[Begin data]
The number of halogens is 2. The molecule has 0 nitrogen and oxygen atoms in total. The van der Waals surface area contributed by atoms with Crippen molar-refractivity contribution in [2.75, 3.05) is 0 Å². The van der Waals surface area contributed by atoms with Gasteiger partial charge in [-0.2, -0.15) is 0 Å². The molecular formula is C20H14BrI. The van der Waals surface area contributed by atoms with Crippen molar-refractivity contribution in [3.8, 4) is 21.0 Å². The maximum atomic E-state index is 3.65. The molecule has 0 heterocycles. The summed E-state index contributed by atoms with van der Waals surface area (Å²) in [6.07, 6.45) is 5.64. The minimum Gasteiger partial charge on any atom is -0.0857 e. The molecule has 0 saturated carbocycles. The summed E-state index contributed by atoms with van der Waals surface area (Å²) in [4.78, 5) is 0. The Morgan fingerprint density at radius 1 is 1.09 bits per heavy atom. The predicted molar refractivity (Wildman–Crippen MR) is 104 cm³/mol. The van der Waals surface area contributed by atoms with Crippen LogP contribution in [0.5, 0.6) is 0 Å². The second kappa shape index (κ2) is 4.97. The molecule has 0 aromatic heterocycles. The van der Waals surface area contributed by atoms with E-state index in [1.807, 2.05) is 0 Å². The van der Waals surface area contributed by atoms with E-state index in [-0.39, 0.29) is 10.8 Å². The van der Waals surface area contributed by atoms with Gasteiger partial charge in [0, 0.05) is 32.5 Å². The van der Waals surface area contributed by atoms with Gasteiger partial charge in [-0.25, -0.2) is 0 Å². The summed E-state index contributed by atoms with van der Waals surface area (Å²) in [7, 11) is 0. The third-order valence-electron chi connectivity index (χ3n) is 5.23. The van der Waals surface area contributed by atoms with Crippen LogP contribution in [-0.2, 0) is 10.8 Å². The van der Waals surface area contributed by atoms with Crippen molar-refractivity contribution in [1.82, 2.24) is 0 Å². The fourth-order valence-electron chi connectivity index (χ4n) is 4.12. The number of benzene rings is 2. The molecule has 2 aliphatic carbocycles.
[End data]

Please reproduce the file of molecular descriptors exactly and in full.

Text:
The number of halogens is 2. The molecule has 0 nitrogen and oxygen atoms in total. The van der Waals surface area contributed by atoms with Crippen molar-refractivity contribution in [2.75, 3.05) is 0 Å². The van der Waals surface area contributed by atoms with Gasteiger partial charge in [-0.2, -0.15) is 0 Å². The molecular formula is C20H14BrI. The van der Waals surface area contributed by atoms with Crippen molar-refractivity contribution in [3.8, 4) is 21.0 Å². The maximum atomic E-state index is 3.65. The molecule has 0 heterocycles. The summed E-state index contributed by atoms with van der Waals surface area (Å²) in [6.07, 6.45) is 5.64. The minimum Gasteiger partial charge on any atom is -0.0857 e. The molecule has 0 saturated carbocycles. The summed E-state index contributed by atoms with van der Waals surface area (Å²) in [4.78, 5) is 0. The Morgan fingerprint density at radius 1 is 1.09 bits per heavy atom. The predicted molar refractivity (Wildman–Crippen MR) is 104 cm³/mol. The van der Waals surface area contributed by atoms with Crippen LogP contribution in [0.5, 0.6) is 0 Å². The second kappa shape index (κ2) is 4.97. The molecule has 0 aromatic heterocycles. The van der Waals surface area contributed by atoms with E-state index in [1.807, 2.05) is 0 Å². The van der Waals surface area contributed by atoms with E-state index in [-0.39, 0.29) is 10.8 Å². The van der Waals surface area contributed by atoms with Gasteiger partial charge in [0, 0.05) is 32.5 Å². The van der Waals surface area contributed by atoms with Gasteiger partial charge in [-0.25, -0.2) is 0 Å². The summed E-state index contributed by atoms with van der Waals surface area (Å²) in [7, 11) is 0. The third-order valence-electron chi connectivity index (χ3n) is 5.23. The van der Waals surface area contributed by atoms with Crippen LogP contribution in [-0.2, 0) is 10.8 Å². The van der Waals surface area contributed by atoms with Crippen molar-refractivity contribution in [1.82, 2.24) is 0 Å². The fourth-order valence-electron chi connectivity index (χ4n) is 4.12. The number of benzene rings is 2. The molecule has 2 aliphatic carbocycles.